Leaders of the Kentucky League of Cities say elected officials with concerns about how the group does business should withhold membership payments until they're satisfied the non-profit is spending taxpayer money wisely.
The pronouncement came Friday after the Lexington Herald-Leader reported that the Henderson City Commission voted unanimously this week to suspend its membership in the League until the League strengthens policies on spending and travel.
"We certainly understand Henderson's reasoning," Mayfield Mayor Arthur Byrn and Jackson Mayor Mike Miller said in a written statement. The two serve on the League's executive and insurance services boards.
"In fact, we would suggest that other Kentucky cities consider holding their 2010 dues until they are completely comfortable with how we address our internal operations," they said.
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In June, the Herald-Leader reported that the top three League executives have charged more than $300,000 for travel, meals and other expenses since 2006. Sylvia Lovely, the League's executive director, has seen her salary grow by 25.5 percent since 2006, to more than $315,000 a year.
Henderson pays $7,142 a year in dues to the League. It has paid its dues for 2009 but voted 5-0 Tuesday night to suspend payment of its dues for 2010, City Manager Russell Sights said.
The Western Kentucky city wants to see policy changes and a copy of an audit of the League by State Auditor Crit Luallen before deciding whether to begin paying its dues again, Sights said. Luallen has said her audit won't be completed for several months.
Henderson City Commissioner Jim White said Friday that he made the proposal to suspend payments after reading about the League's expenses in the newspaper. White said if the League board tightens its policies and proves that it is a responsible steward of taxpayer money, the city might restore its membership.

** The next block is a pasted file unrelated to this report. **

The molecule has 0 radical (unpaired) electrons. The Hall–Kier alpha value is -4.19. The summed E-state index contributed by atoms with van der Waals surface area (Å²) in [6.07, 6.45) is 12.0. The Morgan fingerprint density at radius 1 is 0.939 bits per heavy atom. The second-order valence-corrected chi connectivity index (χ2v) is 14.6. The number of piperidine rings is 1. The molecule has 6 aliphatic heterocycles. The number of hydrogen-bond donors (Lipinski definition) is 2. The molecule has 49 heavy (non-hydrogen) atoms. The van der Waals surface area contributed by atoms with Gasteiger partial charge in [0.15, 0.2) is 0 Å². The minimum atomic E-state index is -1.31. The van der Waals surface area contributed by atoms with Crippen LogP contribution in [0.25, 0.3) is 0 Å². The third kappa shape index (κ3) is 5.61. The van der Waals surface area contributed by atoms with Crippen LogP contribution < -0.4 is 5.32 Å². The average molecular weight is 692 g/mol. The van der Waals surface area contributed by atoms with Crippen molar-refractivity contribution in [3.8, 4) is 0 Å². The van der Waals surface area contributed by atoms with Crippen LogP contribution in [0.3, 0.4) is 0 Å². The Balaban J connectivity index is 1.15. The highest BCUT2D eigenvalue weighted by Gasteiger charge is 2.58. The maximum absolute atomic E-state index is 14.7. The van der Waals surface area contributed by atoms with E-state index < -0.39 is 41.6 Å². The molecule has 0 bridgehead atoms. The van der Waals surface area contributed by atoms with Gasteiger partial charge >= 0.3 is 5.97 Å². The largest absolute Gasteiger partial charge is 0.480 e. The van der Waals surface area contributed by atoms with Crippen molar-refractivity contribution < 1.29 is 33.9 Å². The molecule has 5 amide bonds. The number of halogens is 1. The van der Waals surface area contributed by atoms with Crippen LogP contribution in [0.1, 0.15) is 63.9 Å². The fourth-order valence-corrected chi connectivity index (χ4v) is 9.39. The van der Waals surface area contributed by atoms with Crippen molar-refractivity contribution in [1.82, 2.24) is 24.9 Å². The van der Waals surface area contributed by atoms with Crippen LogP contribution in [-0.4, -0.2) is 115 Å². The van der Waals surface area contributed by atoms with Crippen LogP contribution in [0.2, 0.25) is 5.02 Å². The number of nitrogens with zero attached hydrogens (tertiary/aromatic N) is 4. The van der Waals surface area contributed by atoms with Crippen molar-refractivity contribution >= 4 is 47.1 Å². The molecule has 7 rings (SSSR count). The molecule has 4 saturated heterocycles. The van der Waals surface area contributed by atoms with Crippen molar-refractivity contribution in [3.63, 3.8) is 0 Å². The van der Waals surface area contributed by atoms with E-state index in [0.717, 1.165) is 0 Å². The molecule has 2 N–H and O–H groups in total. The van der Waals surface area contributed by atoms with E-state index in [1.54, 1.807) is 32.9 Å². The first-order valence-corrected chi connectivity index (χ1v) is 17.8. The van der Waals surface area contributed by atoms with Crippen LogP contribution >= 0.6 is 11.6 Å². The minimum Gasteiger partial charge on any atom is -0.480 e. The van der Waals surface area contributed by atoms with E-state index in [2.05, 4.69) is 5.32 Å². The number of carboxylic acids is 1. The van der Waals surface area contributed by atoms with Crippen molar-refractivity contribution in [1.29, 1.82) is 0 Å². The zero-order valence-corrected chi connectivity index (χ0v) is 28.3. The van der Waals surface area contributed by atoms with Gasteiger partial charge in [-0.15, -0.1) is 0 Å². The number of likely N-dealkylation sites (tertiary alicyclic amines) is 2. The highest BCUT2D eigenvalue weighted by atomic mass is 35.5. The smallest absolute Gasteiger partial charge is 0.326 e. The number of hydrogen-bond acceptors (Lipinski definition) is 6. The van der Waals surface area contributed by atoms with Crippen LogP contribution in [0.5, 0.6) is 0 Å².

"There have been several expenses that were noted in news reports that were at best questionable and some that were disturbing," White said.
The Henderson City Commission also will send the League a letter outlining its concerns, Sights said.
Earlier this month, Owensboro Mayor Ron Payne proposed severing ties to the League but changed his mind after being contacted by League officials. Owensboro will wait to see whether the executive board makes good on its promise to change League expense and oversight policies before deciding whether to continue membership in the non-profit organization.
The League said Friday that it does not know of any other city that has severed its membership with the organization.
The League receives money from cities in the form of dues and as payments for its insurance, financial and legal services.
League officials have taken some steps to rein in spending, including no longer paying travel costs for spouses of League staff and suspending the use of executive staff credit cards. The group also no longer hosts meals at Azur, a Lexington restaurant that Lovely's husband co-owns.
The League is developing official policies regarding travel, use of credit cards, conflicts of interest and compensation procedures. According to statements from Miller and Byrn, they hope to present those proposals to the executive boards for approval by the end of August.
"It is important that our members know that we have heard very clearly the concerns they've expressed," the statement said.
The League had operated under the premise that it was a private business, but during the last several weeks "we have realized that the paradigm has shifted — that we do, indeed, need to provide more public accountability and transparency," the statement reads.
Reach Beth Musgrave at (859) 231-3205 or 1-800-967-6397, Ext. 3205.